Interior Cleaning

How to Clean Baseboards

It's not a glamorous task, but cleaning the trim around your home’s floors is key to a truly tidy home. Follow our suggestions to learn the best way to clean baseboards.
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Person in white blouse and khaki pants cleaning wood baseboards


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Even if you spend hours washing the floor, dusting furniture, and vacuuming the nooks and crannies around your home, your home isn’t really clean until you attend to the grime, dust, and pet hair that has accumulated on the baseboards. Cleaning the trim around the floors in your home should be done at least seasonally. Because vacuuming, mopping, and other household chores stir up dust, you’ll want to save the baseboards for last if you don’t want to clean your baseboards twice.

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Before You Begin

Young man moving couch at home

If you’re doing an extra-thorough baseboard cleaning job, you’ll want to move furniture around so you can reach all of the baseboard surfaces. Make a plan for moving the furniture safely, and grab a helper if necessary. While pushing tall furniture out of the way, take care with wall hangings so you don’t accidentally knock them off the wall.

For a lighter cleaning, there’s no need to move furniture, but be sure to check for visible grime wherever the baseboard heads behind a piece of furniture. If you can see the dirt, everyone else can too.

Step 1: Vacuum the area.

Vacuuming baseboards

Begin the process by removing as much dust and dirt as you can from the area. If your vacuum has a brush attachment, use it to suction along the length of the baseboards. Pay special attention to the crevice where the trim meets the floor. In lieu of a vacuum, you can rely on a duster or dust rag to do a decent job of freeing up debris, which you can then corral and remove with a broom and dustpan.

RELATED: How to Install Baseboard Trim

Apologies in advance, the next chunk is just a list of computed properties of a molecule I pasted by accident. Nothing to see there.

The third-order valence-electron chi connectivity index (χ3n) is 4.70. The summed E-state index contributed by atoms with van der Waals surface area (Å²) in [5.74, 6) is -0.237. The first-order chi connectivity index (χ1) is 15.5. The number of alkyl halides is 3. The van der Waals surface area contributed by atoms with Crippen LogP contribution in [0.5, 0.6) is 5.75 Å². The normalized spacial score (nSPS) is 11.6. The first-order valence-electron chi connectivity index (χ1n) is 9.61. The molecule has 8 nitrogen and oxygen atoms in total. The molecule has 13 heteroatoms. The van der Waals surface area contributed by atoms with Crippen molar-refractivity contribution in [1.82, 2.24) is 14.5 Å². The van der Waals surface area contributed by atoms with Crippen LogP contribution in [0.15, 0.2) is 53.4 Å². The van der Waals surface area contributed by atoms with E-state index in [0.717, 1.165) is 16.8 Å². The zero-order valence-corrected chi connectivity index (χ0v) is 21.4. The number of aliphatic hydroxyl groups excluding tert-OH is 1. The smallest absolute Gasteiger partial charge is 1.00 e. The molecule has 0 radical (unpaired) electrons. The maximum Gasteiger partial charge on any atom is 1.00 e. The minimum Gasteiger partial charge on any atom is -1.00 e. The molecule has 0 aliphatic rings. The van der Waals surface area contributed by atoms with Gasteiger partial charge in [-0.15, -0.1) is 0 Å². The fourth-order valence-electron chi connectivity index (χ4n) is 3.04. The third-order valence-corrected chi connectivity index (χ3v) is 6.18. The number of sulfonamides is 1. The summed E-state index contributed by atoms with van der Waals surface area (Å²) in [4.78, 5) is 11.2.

Step 2: Wipe down the baseboards.

Pink gloved hand wiping down baseboard

Once you’ve removed all loose dirt and dust, you can begin to address stains and stuck-on grime. (Particularly in the kitchen, baseboards are the notorious hosts of unidentifiable splatters.)

Dip a sponge or rag into a mixture of warm water and dish soap (vinegar works well too), then go about scrubbing any marks that you can find. Alternatively, consider using a Mr. Clean Magic Eraser. If you’re in a hurry, you can just run a baby wipe over the trim. Note that if the baseboards are stained, not painted, it may be better to use a cleaning solution formulated specifically for that application.

Step 3: Clean the crevices.

We know a good trick to cleaning baseboards in those hard-to-reach-spots, like the crevice between the trim and flooring. Just grab a cotton swab from the bathroom and dip it in the cleaning solution, gently wiping away the dirt. The swab is small enough to fit into those tight spaces and corners, and absorbent enough for cleaning. A toothbrush can also come in handy for getting gunk out of crevices and corners, and it’s particularly good at loosening dirt stuck to the caulk.

Step 4: Rub the baseboard with a dryer sheet.

Using dryer sheet to clean baseboard

Once the baseboards are clean, here’s how to keep them dust- and hair-free: Rub them with a dryer sheet. Not only will this leave a fresh scent that lasts a few days, but the sheet’s antistatic properties also repel dust.

Baseboard Cleaning Tips

Long handle duster
  • Clean your baseboards about once a month.
  • If your baseboards are particularly dusty, you may need to run the vacuum or a broom over the surrounding floors a second time after your baseboard cleaning.
  • If moving heavy furniture isn’t feasible in your situation, try using a duster on a long handle to reach behind it. Some duster kits come with extension poles that are ideal for this purpose.
  • As always, consider the environment when cleaning your home, choosing nontoxic products when possible.

Final Thoughts

Even if your baseboards are so grimy that you’re tempted to tear them out and replace them at any cost, there’s really no need for such drastic measures. While cleaning baseboards isn’t the most enjoyable task, with the tools mentioned above plus a little elbow grease, your trim will look as good as new.